In the late 1800 and early 1900s, a time before the First World War, an innovative international style of modern art became fashionable, called Art Nouveau. Art Nouveau or Jugendstil is an international philosophy and style of art, architecture and applied art, especially the decorative arts. It is now considered as an important transition between the eclectic historic revival styles of the 19th century and Modernism. The Art Nouveau style caused a dramatic change in jewelry design, reaching a peak around 1900 when it won at the Paris International Exhibition. After this, it spread across Europe and as far as the United States and Australia. Art Nouveau jewelry incorporated nature in a way that never had been done in jewelry before. The predominant theme was the free flowing line. The mood of Art Nouveau jewelry was soft, mystical, and romantic. This period of art put greater emphasis on the delicate effects of materials such as glass, horn and enamel. Diamonds were used cautiously, while moonstone, amethyst, opal, amber, citrine, peridot, and freshwater pearls became popular in Art Noumea jewelry. A transparent enamel technique, pique-a-jour was favored in pins and brooches, often depicting dragonflies and reptiles. Typical decorative elements included tendril and leaf motifs, lianas iris, orchids, poppies, mistletoe, insects, snakes; faces, hair and roundish bodies of women of 'fatal beauty'. The Art Noumea movement came to an end at the beginning of World War I. The style went out of fashion after it gave way to Art Deco in the 1920s, but it experienced a popular revival in the 1960s.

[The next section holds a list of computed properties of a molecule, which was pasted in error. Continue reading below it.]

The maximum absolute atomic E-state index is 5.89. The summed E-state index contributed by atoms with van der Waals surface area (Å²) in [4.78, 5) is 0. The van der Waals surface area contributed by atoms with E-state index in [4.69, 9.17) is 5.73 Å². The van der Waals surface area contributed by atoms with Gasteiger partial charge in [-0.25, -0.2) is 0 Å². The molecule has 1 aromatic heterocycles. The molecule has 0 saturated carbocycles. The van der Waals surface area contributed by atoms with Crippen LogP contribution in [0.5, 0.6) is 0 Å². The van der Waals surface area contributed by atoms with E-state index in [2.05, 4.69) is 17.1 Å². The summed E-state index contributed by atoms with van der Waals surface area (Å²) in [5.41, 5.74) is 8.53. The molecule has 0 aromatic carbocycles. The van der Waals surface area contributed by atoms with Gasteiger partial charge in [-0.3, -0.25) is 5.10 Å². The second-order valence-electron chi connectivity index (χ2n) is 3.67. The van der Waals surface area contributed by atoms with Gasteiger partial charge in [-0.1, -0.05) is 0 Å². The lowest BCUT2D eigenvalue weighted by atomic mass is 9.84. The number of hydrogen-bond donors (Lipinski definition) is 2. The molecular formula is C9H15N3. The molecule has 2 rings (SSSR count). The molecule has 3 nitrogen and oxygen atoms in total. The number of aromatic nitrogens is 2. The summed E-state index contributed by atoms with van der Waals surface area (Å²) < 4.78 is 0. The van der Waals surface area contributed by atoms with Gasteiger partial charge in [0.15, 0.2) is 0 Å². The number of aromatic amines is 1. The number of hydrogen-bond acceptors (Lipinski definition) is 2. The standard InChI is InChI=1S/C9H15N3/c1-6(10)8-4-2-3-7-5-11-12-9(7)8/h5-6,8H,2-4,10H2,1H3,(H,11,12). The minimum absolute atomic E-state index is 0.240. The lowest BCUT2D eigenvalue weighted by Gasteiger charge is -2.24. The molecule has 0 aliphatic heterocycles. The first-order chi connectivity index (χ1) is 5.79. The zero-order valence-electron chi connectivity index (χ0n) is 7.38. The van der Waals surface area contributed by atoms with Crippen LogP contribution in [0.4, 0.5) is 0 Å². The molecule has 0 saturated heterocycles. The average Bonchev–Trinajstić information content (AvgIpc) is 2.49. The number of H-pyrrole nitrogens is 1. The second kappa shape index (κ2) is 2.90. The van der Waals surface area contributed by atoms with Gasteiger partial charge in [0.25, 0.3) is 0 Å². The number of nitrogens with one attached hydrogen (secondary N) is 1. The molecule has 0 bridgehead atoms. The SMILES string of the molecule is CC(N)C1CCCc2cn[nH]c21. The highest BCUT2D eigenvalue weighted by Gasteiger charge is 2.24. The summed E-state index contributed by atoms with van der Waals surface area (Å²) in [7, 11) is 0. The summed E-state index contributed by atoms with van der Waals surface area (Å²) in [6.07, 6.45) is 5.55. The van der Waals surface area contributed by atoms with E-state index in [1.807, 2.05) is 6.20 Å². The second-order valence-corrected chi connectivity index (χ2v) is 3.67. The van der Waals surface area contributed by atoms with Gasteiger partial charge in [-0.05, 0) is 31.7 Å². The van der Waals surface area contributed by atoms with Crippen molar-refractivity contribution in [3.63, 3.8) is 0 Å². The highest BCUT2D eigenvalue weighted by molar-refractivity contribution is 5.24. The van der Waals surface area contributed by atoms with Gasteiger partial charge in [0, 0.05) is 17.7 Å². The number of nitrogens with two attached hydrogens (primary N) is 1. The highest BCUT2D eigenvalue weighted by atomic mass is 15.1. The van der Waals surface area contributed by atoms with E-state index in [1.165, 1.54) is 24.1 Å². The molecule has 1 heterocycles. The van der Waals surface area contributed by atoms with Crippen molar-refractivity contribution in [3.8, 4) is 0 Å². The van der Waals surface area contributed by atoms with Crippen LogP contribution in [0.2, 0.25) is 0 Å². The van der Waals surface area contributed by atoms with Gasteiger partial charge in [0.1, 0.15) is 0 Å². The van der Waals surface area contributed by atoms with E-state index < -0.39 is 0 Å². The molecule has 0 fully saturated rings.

Growing political pressures, the aftereffects of the war and a general reaction against the perceived decadence of the turn of the century led to simpler forms. Covering the period of the 1920s and 1930s, the style has become generally known as Art Deco. It took its name from the International Exposition of Modern Decorative and Industrial Arts, which took place in Paris in 1925. Art Decor was a denial of the period that preceded it, Art Noumea. The designers emphasized geometric shapes, parallel lines, and symmetrical patterns instead of organic lines and themes inspired by nature. This style utilized a variety of basic shapes, like circles, triangles, squares, rectangles, and other polygons. The characteristic designs and materials used by art-decor jewelers were in fact influenced by several different world cultures, like Egypt, China, Japan, India, Africa, and South America. Platinum and white-gold was the most widely used metal of the era. Diamonds were extremely popular in the period and were often accompanied by the bright colors of rubies, sapphires, and emeralds. Artists also used colorful natural stones, such as jade, onyx, and carnelian, and even pearls and coral. New York now rivalled Paris as a center for fashion. Well known Art Deco designers included Cartier, Van Cleef & Arpels, and Tiffany. Artists and designers from other fields also became involved in jewelry design. Walter Gropius and the German Bauhaus movement, with their philosophy of "no barriers between artists and craftsmen" led to some interesting and stylistically simplified forms. Designers also created costume jewelry that mimicked the look of higher-end pieces while using less expensive materials, so this style of jewelry was not restricted to only the wealthy. Crystal beads and Venetian glass with bright colors were able to substitute many expensive gemstones. The concept of costume jewelry wasn’t introduced until the late 1920s, when Coco Chanel launched a line of bold “statement” accessories. Her jewelry was completely different from anything that had come before.